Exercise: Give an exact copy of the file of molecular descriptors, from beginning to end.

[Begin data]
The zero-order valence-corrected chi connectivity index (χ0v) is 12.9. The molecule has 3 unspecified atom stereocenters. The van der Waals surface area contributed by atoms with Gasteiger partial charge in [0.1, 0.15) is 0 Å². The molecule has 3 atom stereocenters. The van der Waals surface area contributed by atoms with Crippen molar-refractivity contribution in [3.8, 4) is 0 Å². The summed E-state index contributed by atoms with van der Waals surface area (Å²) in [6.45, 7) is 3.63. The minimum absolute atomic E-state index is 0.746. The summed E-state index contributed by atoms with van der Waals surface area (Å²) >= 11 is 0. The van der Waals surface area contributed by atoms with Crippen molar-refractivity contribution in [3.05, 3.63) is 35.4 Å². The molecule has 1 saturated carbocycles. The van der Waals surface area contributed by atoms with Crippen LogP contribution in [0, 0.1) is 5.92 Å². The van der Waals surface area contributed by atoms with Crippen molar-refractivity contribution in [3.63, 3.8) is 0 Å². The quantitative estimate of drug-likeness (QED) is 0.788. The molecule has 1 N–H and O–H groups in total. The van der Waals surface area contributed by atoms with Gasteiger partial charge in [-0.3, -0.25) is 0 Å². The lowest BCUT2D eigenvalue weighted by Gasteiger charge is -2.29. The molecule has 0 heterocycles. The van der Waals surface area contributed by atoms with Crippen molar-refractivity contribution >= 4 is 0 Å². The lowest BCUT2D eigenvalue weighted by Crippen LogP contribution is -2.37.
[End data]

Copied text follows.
The zero-order valence-corrected chi connectivity index (χ0v) is 12.9. The molecule has 3 unspecified atom stereocenters. The van der Waals surface area contributed by atoms with Gasteiger partial charge in [0.1, 0.15) is 0 Å². The molecule has 3 atom stereocenters. The van der Waals surface area contributed by atoms with Crippen molar-refractivity contribution in [3.8, 4) is 0 Å². The summed E-state index contributed by atoms with van der Waals surface area (Å²) in [6.45, 7) is 3.63. The minimum absolute atomic E-state index is 0.746. The summed E-state index contributed by atoms with van der Waals surface area (Å²) >= 11 is 0. The van der Waals surface area contributed by atoms with Crippen molar-refractivity contribution in [3.05, 3.63) is 35.4 Å². The molecule has 1 saturated carbocycles. The van der Waals surface area contributed by atoms with Crippen LogP contribution in [0, 0.1) is 5.92 Å². The van der Waals surface area contributed by atoms with Crippen molar-refractivity contribution in [3.63, 3.8) is 0 Å². The quantitative estimate of drug-likeness (QED) is 0.788. The molecule has 1 N–H and O–H groups in total. The van der Waals surface area contributed by atoms with Gasteiger partial charge in [-0.3, -0.25) is 0 Å². The lowest BCUT2D eigenvalue weighted by Gasteiger charge is -2.29. The molecule has 0 heterocycles. The van der Waals surface area contributed by atoms with Crippen molar-refractivity contribution >= 4 is 0 Å². The lowest BCUT2D eigenvalue weighted by Crippen LogP contribution is -2.37.